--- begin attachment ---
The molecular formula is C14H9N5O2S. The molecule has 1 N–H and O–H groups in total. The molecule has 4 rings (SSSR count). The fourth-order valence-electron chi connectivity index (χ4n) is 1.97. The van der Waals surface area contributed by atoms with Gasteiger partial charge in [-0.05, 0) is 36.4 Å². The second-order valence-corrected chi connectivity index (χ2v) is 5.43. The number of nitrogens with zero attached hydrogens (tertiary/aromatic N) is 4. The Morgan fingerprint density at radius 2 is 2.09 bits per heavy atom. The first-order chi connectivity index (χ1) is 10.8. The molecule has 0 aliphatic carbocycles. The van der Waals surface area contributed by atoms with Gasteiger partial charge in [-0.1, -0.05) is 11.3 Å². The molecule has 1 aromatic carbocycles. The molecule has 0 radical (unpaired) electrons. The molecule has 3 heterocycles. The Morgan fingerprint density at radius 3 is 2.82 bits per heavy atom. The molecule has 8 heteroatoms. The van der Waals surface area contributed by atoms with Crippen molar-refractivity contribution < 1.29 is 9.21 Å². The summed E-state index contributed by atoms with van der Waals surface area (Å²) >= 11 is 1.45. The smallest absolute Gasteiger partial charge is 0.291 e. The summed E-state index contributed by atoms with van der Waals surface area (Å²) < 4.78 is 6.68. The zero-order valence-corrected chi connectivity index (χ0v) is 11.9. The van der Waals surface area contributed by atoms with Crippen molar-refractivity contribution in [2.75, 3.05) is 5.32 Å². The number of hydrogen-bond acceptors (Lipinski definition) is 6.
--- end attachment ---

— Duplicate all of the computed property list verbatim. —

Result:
The molecular formula is C14H9N5O2S. The molecule has 1 N–H and O–H groups in total. The molecule has 4 rings (SSSR count). The fourth-order valence-electron chi connectivity index (χ4n) is 1.97. The van der Waals surface area contributed by atoms with Gasteiger partial charge in [-0.05, 0) is 36.4 Å². The second-order valence-corrected chi connectivity index (χ2v) is 5.43. The number of nitrogens with zero attached hydrogens (tertiary/aromatic N) is 4. The Morgan fingerprint density at radius 2 is 2.09 bits per heavy atom. The first-order chi connectivity index (χ1) is 10.8. The molecule has 0 aliphatic carbocycles. The van der Waals surface area contributed by atoms with Gasteiger partial charge in [-0.1, -0.05) is 11.3 Å². The molecule has 1 aromatic carbocycles. The molecule has 0 radical (unpaired) electrons. The molecule has 3 heterocycles. The Morgan fingerprint density at radius 3 is 2.82 bits per heavy atom. The molecule has 8 heteroatoms. The van der Waals surface area contributed by atoms with Crippen molar-refractivity contribution < 1.29 is 9.21 Å². The summed E-state index contributed by atoms with van der Waals surface area (Å²) >= 11 is 1.45. The smallest absolute Gasteiger partial charge is 0.291 e. The summed E-state index contributed by atoms with van der Waals surface area (Å²) < 4.78 is 6.68. The zero-order valence-corrected chi connectivity index (χ0v) is 11.9. The van der Waals surface area contributed by atoms with Crippen molar-refractivity contribution in [2.75, 3.05) is 5.32 Å². The number of hydrogen-bond acceptors (Lipinski definition) is 6.